Sylvie Fleury

Bronze sculptures

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Bronze sculptures

Bronze sculptures

Press release

We take pleasure in announcing a solo exhibition by the Swiss artist Sylvie Fleury. The focus of the
exhibition will be seven bronze sculptures, created around the year 2000 and rated among Fleury's
most popular works, as well as one sculpture - its form dating back to the iconic Birkin bag by
Hermès - made especially for the exhibition. For White Gold, as this sculpture is called, Fleury
used for the first time a palladium surface applied to the sculpture like gold plate. In addition, we will be showing three new neon works from the Yes to All series, and in the garden of the gallery, a
group of sculptures from the Mushrooms series, all of which were exhibited in Fleury's extensive retrospective at the Musée d?Art Moderne et Contemporain (MAMCO) in Geneva (2008/09)

Sylvie Fleury is known for her tender, cynical critique of consumer culture as played out in
the worlds of beauty, fashion an luxury products. Although at first glance her works may
seem like an affirmation of the consumer society and its values, on closer inspection a more
subtle commentary on superficial beauty becomes apparent. Her objects, wall pieces,
pictures and installations assume an intrinsic value far exceeding the mere affirmation of
brand names.
Hence, the slogans Fleury renders in brass letters, in crystal or neon writing are not merely
the logos of internationally renowned couture houses, perfumeries or glossy magazines. By
using these logos, Fleury evokes humanity's ideals and aspirations related to them. The
slogan Yes to All refers not only to the profane computer command in the Microsoft operating
system, but it can also be seen as a cynical comment of neo-liberalist politics where places
like shopping malls become ritual pilgrimage sites, and retail therapy an aspirational hobby in
most worlds cultures today.
Sylvie Fleury's bronze sculptures always demonstrate detailed knowledge of the artistic
aesthetics of Pop Art and Minimal Art, without her work developing into Art on Art, but finding
its identity in what Andreas Schalhorn aptly described as "virtue of the surface". The verve of
Fleury's sculptures lies in their materiality, their significance in the artistic mise-en-scène of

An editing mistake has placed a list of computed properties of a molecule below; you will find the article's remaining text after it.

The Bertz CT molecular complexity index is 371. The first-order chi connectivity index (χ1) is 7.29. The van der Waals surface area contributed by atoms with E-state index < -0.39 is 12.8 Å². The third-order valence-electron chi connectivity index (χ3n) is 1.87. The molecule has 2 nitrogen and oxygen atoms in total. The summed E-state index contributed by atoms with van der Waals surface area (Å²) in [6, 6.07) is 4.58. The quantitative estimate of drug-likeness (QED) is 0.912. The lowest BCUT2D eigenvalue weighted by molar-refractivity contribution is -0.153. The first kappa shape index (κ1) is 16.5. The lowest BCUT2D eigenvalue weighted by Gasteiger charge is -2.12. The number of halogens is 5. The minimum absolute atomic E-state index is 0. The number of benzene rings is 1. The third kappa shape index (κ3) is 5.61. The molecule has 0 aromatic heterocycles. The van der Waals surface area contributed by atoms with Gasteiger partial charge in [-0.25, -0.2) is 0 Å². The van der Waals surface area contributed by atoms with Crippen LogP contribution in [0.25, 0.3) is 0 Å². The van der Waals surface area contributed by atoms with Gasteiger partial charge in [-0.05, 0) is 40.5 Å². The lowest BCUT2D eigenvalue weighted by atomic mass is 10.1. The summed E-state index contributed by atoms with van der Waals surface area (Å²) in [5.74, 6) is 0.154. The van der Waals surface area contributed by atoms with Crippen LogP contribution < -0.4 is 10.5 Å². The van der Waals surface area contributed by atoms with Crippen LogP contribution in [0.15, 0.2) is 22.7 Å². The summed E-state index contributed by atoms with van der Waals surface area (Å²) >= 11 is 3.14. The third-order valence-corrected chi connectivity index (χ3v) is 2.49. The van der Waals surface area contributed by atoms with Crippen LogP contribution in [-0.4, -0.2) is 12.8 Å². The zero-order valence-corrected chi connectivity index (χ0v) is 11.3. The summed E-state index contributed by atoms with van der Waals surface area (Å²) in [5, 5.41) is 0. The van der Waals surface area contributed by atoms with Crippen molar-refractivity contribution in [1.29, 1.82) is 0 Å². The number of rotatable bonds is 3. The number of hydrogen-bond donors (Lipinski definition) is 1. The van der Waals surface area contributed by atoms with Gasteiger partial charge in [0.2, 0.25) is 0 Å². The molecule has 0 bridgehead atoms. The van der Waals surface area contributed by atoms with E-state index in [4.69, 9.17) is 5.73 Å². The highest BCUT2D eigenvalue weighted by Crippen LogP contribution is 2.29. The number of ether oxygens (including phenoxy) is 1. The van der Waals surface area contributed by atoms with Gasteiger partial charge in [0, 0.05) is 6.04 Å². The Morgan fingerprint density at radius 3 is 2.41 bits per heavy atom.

the mix of aesthetic manipulation mechanisms (advertising, fashion, colour, materials) and
secondary needs (beauty, relaxation, satisfaction of desire). In the mid-1990s Eric Troncy
pointed out that Fleury's sculptures were so positively and provocatively superficial, because
she undermined the informed expectations and reception patterns of 1980s art - and this
was precisely where her incomparable quality lay. Moreover, no artist has probably ever
combined the idea of Duchamp's Ready Made with Warhol's affirmation of the consumer
world in such an unbiased way. In Fleury's sculptures, the profane assumes an aura of
sanctity.

One is inclined to associate Fleury's Mushrooms with a reference to hallucinogenic drugs, but
also with the world of fairy-tales: the viewer imagines himself like Alice in Wonderland. In
Fleury's Mushrooms, these strategies of infantilisation and caricature are combined with a
reference to the male-connoted world of motorsports: the fibre-glass structures with multiple
coats of lacquer are reminiscent of the tuning culture for sports cars. They generate a
disconcerting frisson in view of the creation of such hybrid worlds and the subtle combination
of masculine and feminine.
Sylvie Fleury (*1961) lives and works in Geneva. Since the early 1990s, Fleury's work has
been exhibited and included in important public collections such as those of the New York
Museum of Modern Art, Centre for Art and Media (ZKM) in Karlsruhe, Daimler Contemporary
in Berlin, Migros Museum of Contemporary Art in Zurich, Museum of Applied
Arts/Contemporary Art (MAK) in Vienna and Museum der Moderne (MdM) in Salzburg. Her
most important solo exhibitions have been at the Musée d?Art Moderne et Contemporain in
Geneva (2008/2009), ZKM in Karlsruhe and Magasin Centre National d?Art Contemporain de
Grenoble (2001), Villa Merkel Esslingen (1999) and Migros Museum of Contemporary Art
(1998).